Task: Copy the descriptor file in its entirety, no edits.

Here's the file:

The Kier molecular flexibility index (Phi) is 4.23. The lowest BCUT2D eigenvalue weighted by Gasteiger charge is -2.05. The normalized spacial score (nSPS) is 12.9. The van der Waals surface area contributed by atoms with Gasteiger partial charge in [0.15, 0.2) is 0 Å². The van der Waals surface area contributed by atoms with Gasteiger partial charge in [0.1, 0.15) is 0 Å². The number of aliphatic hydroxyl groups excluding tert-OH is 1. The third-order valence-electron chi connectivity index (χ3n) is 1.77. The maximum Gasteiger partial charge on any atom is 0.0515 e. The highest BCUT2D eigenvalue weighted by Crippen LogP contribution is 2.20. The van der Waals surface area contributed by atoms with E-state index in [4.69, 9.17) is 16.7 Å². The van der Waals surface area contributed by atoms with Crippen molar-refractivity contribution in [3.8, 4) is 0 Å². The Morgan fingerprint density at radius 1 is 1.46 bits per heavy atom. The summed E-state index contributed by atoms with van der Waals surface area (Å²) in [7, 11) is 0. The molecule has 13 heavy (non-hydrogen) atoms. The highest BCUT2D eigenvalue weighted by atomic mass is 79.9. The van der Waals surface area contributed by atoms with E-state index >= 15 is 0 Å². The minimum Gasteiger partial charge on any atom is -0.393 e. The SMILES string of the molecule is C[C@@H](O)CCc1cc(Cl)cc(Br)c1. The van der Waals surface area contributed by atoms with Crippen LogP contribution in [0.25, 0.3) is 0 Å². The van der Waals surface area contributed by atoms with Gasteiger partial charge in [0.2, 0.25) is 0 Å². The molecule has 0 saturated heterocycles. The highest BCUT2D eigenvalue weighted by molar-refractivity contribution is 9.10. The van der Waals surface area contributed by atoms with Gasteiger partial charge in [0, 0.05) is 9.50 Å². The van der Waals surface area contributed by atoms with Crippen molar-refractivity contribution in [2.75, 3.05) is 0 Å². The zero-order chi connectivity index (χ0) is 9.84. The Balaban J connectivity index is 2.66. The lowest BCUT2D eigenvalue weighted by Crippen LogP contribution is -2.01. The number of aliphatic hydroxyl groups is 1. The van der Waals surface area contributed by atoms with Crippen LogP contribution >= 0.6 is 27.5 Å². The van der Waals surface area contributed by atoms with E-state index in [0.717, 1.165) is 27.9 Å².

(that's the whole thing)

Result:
The Kier molecular flexibility index (Phi) is 4.23. The lowest BCUT2D eigenvalue weighted by Gasteiger charge is -2.05. The normalized spacial score (nSPS) is 12.9. The van der Waals surface area contributed by atoms with Gasteiger partial charge in [0.15, 0.2) is 0 Å². The van der Waals surface area contributed by atoms with Gasteiger partial charge in [0.1, 0.15) is 0 Å². The number of aliphatic hydroxyl groups excluding tert-OH is 1. The third-order valence-electron chi connectivity index (χ3n) is 1.77. The maximum Gasteiger partial charge on any atom is 0.0515 e. The highest BCUT2D eigenvalue weighted by Crippen LogP contribution is 2.20. The van der Waals surface area contributed by atoms with E-state index in [4.69, 9.17) is 16.7 Å². The van der Waals surface area contributed by atoms with Crippen molar-refractivity contribution in [3.8, 4) is 0 Å². The Morgan fingerprint density at radius 1 is 1.46 bits per heavy atom. The summed E-state index contributed by atoms with van der Waals surface area (Å²) in [7, 11) is 0. The molecule has 13 heavy (non-hydrogen) atoms. The highest BCUT2D eigenvalue weighted by atomic mass is 79.9. The van der Waals surface area contributed by atoms with E-state index >= 15 is 0 Å². The minimum Gasteiger partial charge on any atom is -0.393 e. The SMILES string of the molecule is C[C@@H](O)CCc1cc(Cl)cc(Br)c1. The van der Waals surface area contributed by atoms with Crippen LogP contribution in [0.25, 0.3) is 0 Å². The van der Waals surface area contributed by atoms with Gasteiger partial charge in [0.2, 0.25) is 0 Å². The molecule has 0 saturated heterocycles. The highest BCUT2D eigenvalue weighted by molar-refractivity contribution is 9.10. The van der Waals surface area contributed by atoms with Gasteiger partial charge in [0, 0.05) is 9.50 Å². The van der Waals surface area contributed by atoms with Crippen molar-refractivity contribution in [2.75, 3.05) is 0 Å². The zero-order chi connectivity index (χ0) is 9.84. The Balaban J connectivity index is 2.66. The lowest BCUT2D eigenvalue weighted by Crippen LogP contribution is -2.01. The number of aliphatic hydroxyl groups is 1. The van der Waals surface area contributed by atoms with Crippen LogP contribution >= 0.6 is 27.5 Å². The van der Waals surface area contributed by atoms with E-state index in [0.717, 1.165) is 27.9 Å².